posted by blue_beetle at 11:52 AM on March 14, 2008

Fourthing the Consulate - My guess is that while the official rules and standards have generally tightened over recent years, some off-the-books flexibility may be present, in the broad sense that you, with French grandparents, a father born in France, and a potentially in-demand skill set, would have a better chance of becoming a French citizen than, say someone like myself, whose only claim to Gallic heritage is having once owned a Renault.

I'll go further out on a limb and assume some level of fluency in French would increase those odds.
posted by jalexei at 12:20 PM on March 14, 2008

I am not a lawyer or a french law expert, but generally citizenship criteria do not include your education, occupation or linguistic ability. Illiterate, unemployed people have the same rights to citizenship as anyone else. It's not like a work visa where you have to be qualified.
posted by GuyZero at 1:08 PM on March 14, 2008

What GuyZero said: if you have citizenship through descent, then your abilities don't matter. If you want to live somewhere and don't have a citizenship claim, then your skills/abilities kick in -- e.g. the Canadian points system -- for granting a visa. Two different things.

It's the consulate's job to deal with questions like this. You'll ideally want your father's birth certificate and Canadian citizenship documents for reference, as well as your own birth certificate, because those dates have to be mapped to any relevant changes in French citizenship law.
posted by holgate at 1:53 PM on March 14, 2008

What about getting my French citizenship, and then using that to open up doors to the (english speaking portions of the) entire EU?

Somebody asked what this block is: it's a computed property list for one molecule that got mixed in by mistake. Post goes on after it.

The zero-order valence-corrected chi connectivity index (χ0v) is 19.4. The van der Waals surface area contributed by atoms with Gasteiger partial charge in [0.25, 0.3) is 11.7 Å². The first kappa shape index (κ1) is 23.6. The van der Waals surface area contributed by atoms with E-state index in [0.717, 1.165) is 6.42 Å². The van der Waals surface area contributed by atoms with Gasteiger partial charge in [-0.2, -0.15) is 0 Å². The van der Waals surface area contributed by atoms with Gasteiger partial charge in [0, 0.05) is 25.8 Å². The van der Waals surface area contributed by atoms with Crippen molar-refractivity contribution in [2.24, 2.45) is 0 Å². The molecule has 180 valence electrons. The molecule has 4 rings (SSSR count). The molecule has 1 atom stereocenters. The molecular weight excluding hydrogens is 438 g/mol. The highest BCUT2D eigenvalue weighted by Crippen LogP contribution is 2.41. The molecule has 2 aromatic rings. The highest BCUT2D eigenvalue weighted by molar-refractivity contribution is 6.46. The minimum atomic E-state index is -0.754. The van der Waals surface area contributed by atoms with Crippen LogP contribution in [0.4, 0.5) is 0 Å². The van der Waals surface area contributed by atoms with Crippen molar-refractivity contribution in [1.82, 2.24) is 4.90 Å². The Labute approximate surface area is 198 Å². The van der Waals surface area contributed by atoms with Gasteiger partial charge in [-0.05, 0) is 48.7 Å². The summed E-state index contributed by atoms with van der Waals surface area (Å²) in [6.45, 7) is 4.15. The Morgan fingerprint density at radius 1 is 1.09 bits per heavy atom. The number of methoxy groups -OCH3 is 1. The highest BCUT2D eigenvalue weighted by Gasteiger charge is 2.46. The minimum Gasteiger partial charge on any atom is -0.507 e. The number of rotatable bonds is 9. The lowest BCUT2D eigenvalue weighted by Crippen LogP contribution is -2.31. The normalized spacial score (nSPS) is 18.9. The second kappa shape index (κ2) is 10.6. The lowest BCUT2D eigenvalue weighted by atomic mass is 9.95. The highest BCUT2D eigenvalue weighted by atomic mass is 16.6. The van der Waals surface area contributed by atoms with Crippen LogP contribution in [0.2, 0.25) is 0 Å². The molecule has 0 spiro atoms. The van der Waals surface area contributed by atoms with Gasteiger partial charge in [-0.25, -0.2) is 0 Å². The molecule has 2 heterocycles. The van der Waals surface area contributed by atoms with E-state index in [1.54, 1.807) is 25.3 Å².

If you qualify as a French citizen, there are absolutely no restrictions on travelling or working in any other part of the EU. So, with a French passport, you could enter and work in, the UK or Ireland without any need of a visa. I'm not sure about voting in elections, but apart from that you'd have exactly the same rights within that country as a national of that country.
posted by veedubya at 1:54 PM on March 14, 2008

Though, scanning the blubs, it does look as if claims to French citizenship time out at majority.

(There may be other avenues to an EU passport on your maternal side, or at very least, to live and work in the UK. Your Canadian passport also opens the door to the working holiday visa if you're under 30.)
posted by holgate at 2:08 PM on March 14, 2008

You might also want to ask what your obligations might be as a French citizen re: taxes, military service etc.
posted by metahawk at 4:42 PM on March 14, 2008

As an aside, most countries in the EU are tightening up such avenues for citizenship. Many countries were forced to ditch them as a condition of entry into the EU.

About 15 years ago i was eligible to carry a passport for both Ireland, and the UK. My partner was able to carry a German passport. These days, neither of us can access anything of the sort.

So. my advice would be to be prepared to be let down. You might be able to carry a passport, but citizenship is a whole different kettle of fish.

Good luck.
posted by TheOtherGuy at 4:50 PM on March 14, 2008

I am not a lawyer or a french law expert, but generally citizenship criteria do not include your education, occupation or linguistic ability.

Apologies if I was unclear / sloppy - It looked as if ancestry had already been ruled out, and I was proposing a work visa route.
posted by jalexei at 7:21 PM on March 14, 2008